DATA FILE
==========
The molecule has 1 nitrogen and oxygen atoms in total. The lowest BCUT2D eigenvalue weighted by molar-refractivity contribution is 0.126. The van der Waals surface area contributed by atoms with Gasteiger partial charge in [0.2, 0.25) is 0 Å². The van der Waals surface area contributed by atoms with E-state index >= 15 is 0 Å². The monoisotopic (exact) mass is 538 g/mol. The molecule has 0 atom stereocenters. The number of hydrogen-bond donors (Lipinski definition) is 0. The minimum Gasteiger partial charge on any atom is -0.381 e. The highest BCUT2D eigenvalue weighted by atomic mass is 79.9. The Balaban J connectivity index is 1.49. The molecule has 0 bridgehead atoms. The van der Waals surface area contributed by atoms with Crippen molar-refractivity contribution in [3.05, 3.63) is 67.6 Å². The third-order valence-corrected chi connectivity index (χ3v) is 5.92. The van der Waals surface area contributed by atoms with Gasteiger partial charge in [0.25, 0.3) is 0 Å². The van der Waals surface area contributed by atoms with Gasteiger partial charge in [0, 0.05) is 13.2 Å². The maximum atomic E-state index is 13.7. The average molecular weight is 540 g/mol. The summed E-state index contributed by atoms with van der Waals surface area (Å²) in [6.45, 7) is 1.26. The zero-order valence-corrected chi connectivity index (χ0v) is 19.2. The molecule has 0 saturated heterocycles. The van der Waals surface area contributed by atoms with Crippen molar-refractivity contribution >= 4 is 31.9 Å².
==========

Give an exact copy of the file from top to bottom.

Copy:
The molecule has 1 nitrogen and oxygen atoms in total. The lowest BCUT2D eigenvalue weighted by molar-refractivity contribution is 0.126. The van der Waals surface area contributed by atoms with Gasteiger partial charge in [0.2, 0.25) is 0 Å². The van der Waals surface area contributed by atoms with E-state index >= 15 is 0 Å². The monoisotopic (exact) mass is 538 g/mol. The molecule has 0 atom stereocenters. The number of hydrogen-bond donors (Lipinski definition) is 0. The minimum Gasteiger partial charge on any atom is -0.381 e. The highest BCUT2D eigenvalue weighted by atomic mass is 79.9. The Balaban J connectivity index is 1.49. The molecule has 0 bridgehead atoms. The van der Waals surface area contributed by atoms with Crippen molar-refractivity contribution in [3.05, 3.63) is 67.6 Å². The third-order valence-corrected chi connectivity index (χ3v) is 5.92. The van der Waals surface area contributed by atoms with Gasteiger partial charge in [0.25, 0.3) is 0 Å². The van der Waals surface area contributed by atoms with Gasteiger partial charge in [0, 0.05) is 13.2 Å². The maximum atomic E-state index is 13.7. The average molecular weight is 540 g/mol. The summed E-state index contributed by atoms with van der Waals surface area (Å²) in [6.45, 7) is 1.26. The zero-order valence-corrected chi connectivity index (χ0v) is 19.2. The molecule has 0 saturated heterocycles. The van der Waals surface area contributed by atoms with Crippen molar-refractivity contribution >= 4 is 31.9 Å².